Vol. 47, No. 3

In this Edition

Given all the negative headlines these days, it is sometimes easy to lose sight of what is good about America and what it is that draws people to our shores. More than anything, it is our system that sets us apart. It is a system based on freedom and individual initiative, and one that – despite […]

The Promise of the Pacific Rim

New Zealand’s Ambassador to the United States discusses the importance of the Pacific Rim and why the U.S.-China relationship is the most profound relationship of our age.

The Sky’s the Limit

U.S. resurgence and Chinese ascendance need not be mutually exclusive. Those who think otherwise misunderstand the nature of the problems and opportunities the world faces.

The Importance of Pacific Trade to My State

Back from a mission to the Asia-Pacific, the Governor of Idaho explains why trade with the region is not only important to the people of his state, but the country as a whole.

China’s Challenge to the United States

Recent trends suggest that world history is approaching a pivotal period – one where a big shift in the balance of power destabilizes and even destroys international order.

The Renewable Fuel Standard: Bad for free markets

The Chairman of the House Judiciary Committee looks at a policy that started with good intentions but has resulted in numerous unintended consequences.

The Demographic Case for Immigration Reform

Because our native born population is aging, we cannot prosper in the global economy of the 21st century if we do not open our borders to others from abroad in the years ahead.

The Biggest City You’ve Never Heard of

The Mayor of Mesa, AZ and President of the U.S. Conference of Mayors explains how he and other Mayors around the country are leading America’s recovery at the local level.

Replacing the Gasoline Tax with a Road User Fee

With people paying less in gas taxes because of improved economy standards, a new source of revenue is needed to build and maintain our nation’s bridges and roads.

Federal Reserve Transparency: Should We Want It?

The appointment of a new Federal Reserve Chairman is unlikely to end calls for greater openness by an institution that has historically operated behind closed doors.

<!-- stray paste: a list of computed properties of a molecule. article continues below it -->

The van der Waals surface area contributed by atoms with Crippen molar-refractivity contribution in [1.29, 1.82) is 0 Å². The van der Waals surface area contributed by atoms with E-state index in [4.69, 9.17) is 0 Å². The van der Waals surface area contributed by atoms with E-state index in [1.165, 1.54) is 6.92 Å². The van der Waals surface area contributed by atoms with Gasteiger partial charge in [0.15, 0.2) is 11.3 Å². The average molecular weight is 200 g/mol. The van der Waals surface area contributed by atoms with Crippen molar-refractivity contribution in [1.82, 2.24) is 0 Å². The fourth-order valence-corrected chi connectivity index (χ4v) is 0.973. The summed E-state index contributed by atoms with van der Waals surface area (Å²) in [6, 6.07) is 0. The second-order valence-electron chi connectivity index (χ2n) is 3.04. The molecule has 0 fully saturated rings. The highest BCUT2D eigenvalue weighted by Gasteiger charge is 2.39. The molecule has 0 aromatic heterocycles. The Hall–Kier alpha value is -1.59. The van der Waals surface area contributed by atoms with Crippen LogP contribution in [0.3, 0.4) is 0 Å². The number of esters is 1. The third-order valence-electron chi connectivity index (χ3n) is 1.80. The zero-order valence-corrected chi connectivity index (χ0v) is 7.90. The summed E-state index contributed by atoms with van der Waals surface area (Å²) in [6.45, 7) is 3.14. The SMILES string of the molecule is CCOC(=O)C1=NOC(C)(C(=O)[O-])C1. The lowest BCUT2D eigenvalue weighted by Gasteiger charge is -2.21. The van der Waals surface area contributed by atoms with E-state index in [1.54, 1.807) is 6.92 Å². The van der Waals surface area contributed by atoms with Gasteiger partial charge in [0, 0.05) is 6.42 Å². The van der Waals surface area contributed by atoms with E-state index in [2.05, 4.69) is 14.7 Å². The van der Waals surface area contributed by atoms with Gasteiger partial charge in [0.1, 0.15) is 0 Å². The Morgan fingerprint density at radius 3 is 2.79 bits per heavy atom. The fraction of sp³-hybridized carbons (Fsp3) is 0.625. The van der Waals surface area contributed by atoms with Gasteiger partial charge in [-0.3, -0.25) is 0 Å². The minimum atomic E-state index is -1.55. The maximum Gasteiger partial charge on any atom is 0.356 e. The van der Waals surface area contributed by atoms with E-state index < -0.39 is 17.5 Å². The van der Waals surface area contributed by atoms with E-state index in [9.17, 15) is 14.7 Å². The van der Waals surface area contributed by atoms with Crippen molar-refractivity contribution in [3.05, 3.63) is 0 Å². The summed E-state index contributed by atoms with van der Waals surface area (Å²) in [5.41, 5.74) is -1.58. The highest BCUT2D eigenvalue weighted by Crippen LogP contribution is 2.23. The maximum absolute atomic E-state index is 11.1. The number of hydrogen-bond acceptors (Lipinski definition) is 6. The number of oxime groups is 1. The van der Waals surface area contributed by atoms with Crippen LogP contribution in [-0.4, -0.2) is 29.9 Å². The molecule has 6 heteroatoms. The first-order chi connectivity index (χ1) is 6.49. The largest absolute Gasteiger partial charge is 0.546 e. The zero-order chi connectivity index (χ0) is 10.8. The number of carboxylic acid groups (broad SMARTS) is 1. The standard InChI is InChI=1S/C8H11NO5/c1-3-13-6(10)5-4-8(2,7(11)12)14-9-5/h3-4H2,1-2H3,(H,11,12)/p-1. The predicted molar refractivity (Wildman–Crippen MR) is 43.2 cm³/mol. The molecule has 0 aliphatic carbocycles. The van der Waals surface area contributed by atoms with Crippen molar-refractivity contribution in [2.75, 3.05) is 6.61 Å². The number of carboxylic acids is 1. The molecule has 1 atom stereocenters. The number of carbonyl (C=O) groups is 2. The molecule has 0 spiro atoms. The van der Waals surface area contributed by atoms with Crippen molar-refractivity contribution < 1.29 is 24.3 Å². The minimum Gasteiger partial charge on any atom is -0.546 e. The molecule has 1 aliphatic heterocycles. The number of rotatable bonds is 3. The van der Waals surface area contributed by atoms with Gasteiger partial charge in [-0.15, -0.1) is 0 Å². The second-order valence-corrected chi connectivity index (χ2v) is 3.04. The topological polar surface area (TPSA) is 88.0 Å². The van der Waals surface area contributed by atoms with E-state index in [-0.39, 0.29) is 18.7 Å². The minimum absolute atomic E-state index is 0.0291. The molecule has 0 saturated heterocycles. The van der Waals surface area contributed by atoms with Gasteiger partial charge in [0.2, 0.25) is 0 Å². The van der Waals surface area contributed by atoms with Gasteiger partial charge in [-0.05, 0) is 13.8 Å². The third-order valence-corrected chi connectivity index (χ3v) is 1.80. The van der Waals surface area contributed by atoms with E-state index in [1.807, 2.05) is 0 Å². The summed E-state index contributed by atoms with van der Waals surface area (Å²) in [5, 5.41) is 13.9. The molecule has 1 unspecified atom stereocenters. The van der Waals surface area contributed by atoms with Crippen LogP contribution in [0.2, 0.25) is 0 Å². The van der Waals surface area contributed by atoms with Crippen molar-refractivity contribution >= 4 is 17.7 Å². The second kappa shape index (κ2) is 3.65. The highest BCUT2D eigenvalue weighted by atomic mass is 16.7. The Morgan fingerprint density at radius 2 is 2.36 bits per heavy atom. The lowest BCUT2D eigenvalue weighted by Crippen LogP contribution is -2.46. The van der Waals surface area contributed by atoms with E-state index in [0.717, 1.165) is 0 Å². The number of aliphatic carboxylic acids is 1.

Ripon Profile of Pat McCrory

Ripon Profile of the Governor of the Tar Heel State.

Ripon Profile of Pat McCrory

Name: Pat McCrory

Occupation: Governor of the State of North Carolina

You were mayor of Charlotte for 14 years. What was your biggest accomplishment? Setting a vision for job creation, transportation and affordability and successfully implementing that vision within a transparent, ethical and inclusive governance process that led to putting more money in the pockets of hardworking people.

During your record seven-term tenure as mayor, Charlotte became one of the fastest growing cities in the U.S. through burgeoning transportation, banking, energy, and manufacturing sectors. How have you tried to replicate that success for the entire state? It’s my job as governor to make every county, city and town successful on its own, not to replicate Charlotte. North Carolina has the private, public and human capital to be the most successful state in the country. Central to the many reforms we’re making in transportation, education, economic development and so on, is a collaborative and systematic approach to everything we do. One product of this approach is a 25-year transportation plan that will connect small towns to the centers of commerce across the state.

You’ve been praised as a “smart growth” Republican, especially with regard to business development and recruitment. How important is tax reform in your state toward this goal? The tax reform we achieved was central to leading North Carolina’s economic comeback. Our tax structure is now competitive again with our neighboring states. With the tax obstacle off the table, North Carolina will lure more job creators to the state because of our quality of life, education system and business friendly culture. Recently, the prospect of off shore oil and gas exploration near Cape Hatteras has been increasingly raised.

What are you doing to bolster the state’s energy production capability in this capacity? I have joined the Outer Continental Shelf (OCS) Governors Coalition which is advocating directly to the federal government opening up more of our waters to domestic exploration. North Carolina is moving judiciously in pursing the exploration and extraction of the state’s shale oil reserves. North Carolina must get more deeply involved into energy production and that includes renewables which have enjoyed robust growth in this state.

With your victory last year, Republicans took over control of the governor’s office and state legislature simultaneously in North Carolina for the first time in over 100 years. How does this super majority affect your legislative agenda?  My legislative agenda would have been the same, regardless of which party held the majority in the General Assembly. It was an advantage to work with Republicans, but the Executive and Legislative are two diff erent branches of government and natural tension between the branches is inherent. That said, I was very fortunate to work with leaders of both Houses and together we got a lot done for the people of North Carolina.

And finally, who is another GOP governor you are emulating or look to for advice? Each Republican governor has qualities to emulate. The Republican I admire and try to emulate is President Dwight Eisenhower. He was one of the greatest leaders America has ever produced. And he was a builder. He understood the connection between infrastructure and economic growth. And he  understood the importance of thinking for the long term.